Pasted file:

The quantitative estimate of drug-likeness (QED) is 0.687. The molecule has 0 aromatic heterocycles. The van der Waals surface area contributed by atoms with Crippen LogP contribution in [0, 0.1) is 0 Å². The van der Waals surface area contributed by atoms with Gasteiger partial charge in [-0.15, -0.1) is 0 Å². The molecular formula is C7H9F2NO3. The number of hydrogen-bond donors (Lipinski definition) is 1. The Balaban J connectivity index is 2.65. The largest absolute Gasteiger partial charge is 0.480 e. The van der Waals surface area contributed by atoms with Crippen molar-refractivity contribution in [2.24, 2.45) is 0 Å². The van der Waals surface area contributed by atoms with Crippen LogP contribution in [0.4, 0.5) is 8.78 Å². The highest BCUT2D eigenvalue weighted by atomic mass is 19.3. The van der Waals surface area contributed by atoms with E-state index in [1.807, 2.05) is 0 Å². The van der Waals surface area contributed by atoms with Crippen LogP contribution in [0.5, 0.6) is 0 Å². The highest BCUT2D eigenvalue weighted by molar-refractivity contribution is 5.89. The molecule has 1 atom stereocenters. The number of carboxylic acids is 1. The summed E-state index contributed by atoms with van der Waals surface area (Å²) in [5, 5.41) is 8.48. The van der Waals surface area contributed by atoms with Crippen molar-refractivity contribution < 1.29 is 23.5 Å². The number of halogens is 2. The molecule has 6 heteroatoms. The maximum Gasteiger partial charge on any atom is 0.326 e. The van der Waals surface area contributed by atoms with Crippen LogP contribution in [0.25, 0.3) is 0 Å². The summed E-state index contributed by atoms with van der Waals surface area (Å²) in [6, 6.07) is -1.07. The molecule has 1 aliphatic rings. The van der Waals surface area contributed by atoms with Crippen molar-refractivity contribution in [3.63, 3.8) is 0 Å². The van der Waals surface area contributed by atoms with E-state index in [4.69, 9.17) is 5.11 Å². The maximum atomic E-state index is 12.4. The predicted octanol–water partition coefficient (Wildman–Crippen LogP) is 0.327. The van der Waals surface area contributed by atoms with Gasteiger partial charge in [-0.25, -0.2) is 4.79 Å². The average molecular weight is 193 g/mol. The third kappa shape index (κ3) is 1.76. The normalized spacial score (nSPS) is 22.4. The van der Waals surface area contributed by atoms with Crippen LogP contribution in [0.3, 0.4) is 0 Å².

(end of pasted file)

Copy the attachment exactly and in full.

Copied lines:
The quantitative estimate of drug-likeness (QED) is 0.687. The molecule has 0 aromatic heterocycles. The van der Waals surface area contributed by atoms with Crippen LogP contribution in [0, 0.1) is 0 Å². The van der Waals surface area contributed by atoms with Gasteiger partial charge in [-0.15, -0.1) is 0 Å². The molecular formula is C7H9F2NO3. The number of hydrogen-bond donors (Lipinski definition) is 1. The Balaban J connectivity index is 2.65. The largest absolute Gasteiger partial charge is 0.480 e. The van der Waals surface area contributed by atoms with Crippen molar-refractivity contribution in [2.24, 2.45) is 0 Å². The van der Waals surface area contributed by atoms with Crippen LogP contribution in [0.4, 0.5) is 8.78 Å². The highest BCUT2D eigenvalue weighted by atomic mass is 19.3. The van der Waals surface area contributed by atoms with E-state index in [1.807, 2.05) is 0 Å². The van der Waals surface area contributed by atoms with Crippen LogP contribution in [0.5, 0.6) is 0 Å². The highest BCUT2D eigenvalue weighted by molar-refractivity contribution is 5.89. The molecule has 1 atom stereocenters. The number of carboxylic acids is 1. The summed E-state index contributed by atoms with van der Waals surface area (Å²) in [5, 5.41) is 8.48. The van der Waals surface area contributed by atoms with Crippen molar-refractivity contribution < 1.29 is 23.5 Å². The number of halogens is 2. The molecule has 6 heteroatoms. The maximum Gasteiger partial charge on any atom is 0.326 e. The van der Waals surface area contributed by atoms with Crippen LogP contribution in [0.25, 0.3) is 0 Å². The summed E-state index contributed by atoms with van der Waals surface area (Å²) in [6, 6.07) is -1.07. The molecule has 1 aliphatic rings. The van der Waals surface area contributed by atoms with Crippen molar-refractivity contribution in [3.63, 3.8) is 0 Å². The van der Waals surface area contributed by atoms with E-state index in [4.69, 9.17) is 5.11 Å². The maximum atomic E-state index is 12.4. The predicted octanol–water partition coefficient (Wildman–Crippen LogP) is 0.327. The van der Waals surface area contributed by atoms with Gasteiger partial charge in [-0.25, -0.2) is 4.79 Å². The average molecular weight is 193 g/mol. The third kappa shape index (κ3) is 1.76. The normalized spacial score (nSPS) is 22.4. The van der Waals surface area contributed by atoms with Crippen LogP contribution in [0.3, 0.4) is 0 Å².